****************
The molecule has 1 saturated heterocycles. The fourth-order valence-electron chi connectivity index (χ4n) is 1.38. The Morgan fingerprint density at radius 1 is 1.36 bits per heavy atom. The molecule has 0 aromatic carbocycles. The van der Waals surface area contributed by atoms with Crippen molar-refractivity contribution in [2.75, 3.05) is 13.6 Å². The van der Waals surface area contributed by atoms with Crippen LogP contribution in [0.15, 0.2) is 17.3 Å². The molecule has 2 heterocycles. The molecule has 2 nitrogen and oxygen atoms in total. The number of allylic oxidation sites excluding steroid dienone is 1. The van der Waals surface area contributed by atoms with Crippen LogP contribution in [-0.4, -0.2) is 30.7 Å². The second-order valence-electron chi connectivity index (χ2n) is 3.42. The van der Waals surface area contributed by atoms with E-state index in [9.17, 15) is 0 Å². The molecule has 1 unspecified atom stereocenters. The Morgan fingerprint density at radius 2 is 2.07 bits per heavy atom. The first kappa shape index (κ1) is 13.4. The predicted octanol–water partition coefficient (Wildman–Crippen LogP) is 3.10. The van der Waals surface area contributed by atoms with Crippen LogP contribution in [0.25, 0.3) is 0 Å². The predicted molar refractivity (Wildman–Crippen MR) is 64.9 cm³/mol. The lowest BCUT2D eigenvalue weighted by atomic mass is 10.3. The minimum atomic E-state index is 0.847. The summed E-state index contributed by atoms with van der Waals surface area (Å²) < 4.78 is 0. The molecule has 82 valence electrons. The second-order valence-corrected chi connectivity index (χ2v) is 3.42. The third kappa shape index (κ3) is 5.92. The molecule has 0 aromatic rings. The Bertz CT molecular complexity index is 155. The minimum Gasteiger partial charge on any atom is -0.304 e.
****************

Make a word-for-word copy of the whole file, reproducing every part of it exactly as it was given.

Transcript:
The molecule has 1 saturated heterocycles. The fourth-order valence-electron chi connectivity index (χ4n) is 1.38. The Morgan fingerprint density at radius 1 is 1.36 bits per heavy atom. The molecule has 0 aromatic carbocycles. The van der Waals surface area contributed by atoms with Crippen molar-refractivity contribution in [2.75, 3.05) is 13.6 Å². The van der Waals surface area contributed by atoms with Crippen LogP contribution in [0.15, 0.2) is 17.3 Å². The molecule has 2 heterocycles. The molecule has 2 nitrogen and oxygen atoms in total. The number of allylic oxidation sites excluding steroid dienone is 1. The van der Waals surface area contributed by atoms with Crippen LogP contribution in [-0.4, -0.2) is 30.7 Å². The second-order valence-electron chi connectivity index (χ2n) is 3.42. The van der Waals surface area contributed by atoms with E-state index in [9.17, 15) is 0 Å². The molecule has 1 unspecified atom stereocenters. The Morgan fingerprint density at radius 2 is 2.07 bits per heavy atom. The first kappa shape index (κ1) is 13.4. The predicted octanol–water partition coefficient (Wildman–Crippen LogP) is 3.10. The van der Waals surface area contributed by atoms with Crippen LogP contribution in [0.25, 0.3) is 0 Å². The predicted molar refractivity (Wildman–Crippen MR) is 64.9 cm³/mol. The lowest BCUT2D eigenvalue weighted by atomic mass is 10.3. The minimum atomic E-state index is 0.847. The summed E-state index contributed by atoms with van der Waals surface area (Å²) < 4.78 is 0. The molecule has 82 valence electrons. The second-order valence-corrected chi connectivity index (χ2v) is 3.42. The third kappa shape index (κ3) is 5.92. The molecule has 0 aromatic rings. The Bertz CT molecular complexity index is 155. The minimum Gasteiger partial charge on any atom is -0.304 e.